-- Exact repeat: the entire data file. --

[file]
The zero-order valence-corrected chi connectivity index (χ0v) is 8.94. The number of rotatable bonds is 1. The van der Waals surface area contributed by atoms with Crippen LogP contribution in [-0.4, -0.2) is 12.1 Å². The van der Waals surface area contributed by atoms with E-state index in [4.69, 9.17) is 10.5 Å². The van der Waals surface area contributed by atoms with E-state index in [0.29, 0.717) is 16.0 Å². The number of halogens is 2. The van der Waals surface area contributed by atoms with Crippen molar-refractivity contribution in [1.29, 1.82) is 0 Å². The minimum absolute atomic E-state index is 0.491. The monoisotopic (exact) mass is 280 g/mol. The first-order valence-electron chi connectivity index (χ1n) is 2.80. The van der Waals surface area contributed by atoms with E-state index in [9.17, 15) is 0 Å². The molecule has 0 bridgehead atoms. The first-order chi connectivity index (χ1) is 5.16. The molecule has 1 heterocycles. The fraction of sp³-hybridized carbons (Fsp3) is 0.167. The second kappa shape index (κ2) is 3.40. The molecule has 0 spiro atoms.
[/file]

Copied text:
The zero-order valence-corrected chi connectivity index (χ0v) is 8.94. The number of rotatable bonds is 1. The van der Waals surface area contributed by atoms with Crippen LogP contribution in [-0.4, -0.2) is 12.1 Å². The van der Waals surface area contributed by atoms with E-state index in [4.69, 9.17) is 10.5 Å². The van der Waals surface area contributed by atoms with E-state index in [0.29, 0.717) is 16.0 Å². The number of halogens is 2. The van der Waals surface area contributed by atoms with Crippen molar-refractivity contribution in [1.29, 1.82) is 0 Å². The minimum absolute atomic E-state index is 0.491. The monoisotopic (exact) mass is 280 g/mol. The first-order valence-electron chi connectivity index (χ1n) is 2.80. The van der Waals surface area contributed by atoms with E-state index in [9.17, 15) is 0 Å². The molecule has 0 bridgehead atoms. The first-order chi connectivity index (χ1) is 5.16. The molecule has 1 heterocycles. The fraction of sp³-hybridized carbons (Fsp3) is 0.167. The second kappa shape index (κ2) is 3.40. The molecule has 0 spiro atoms.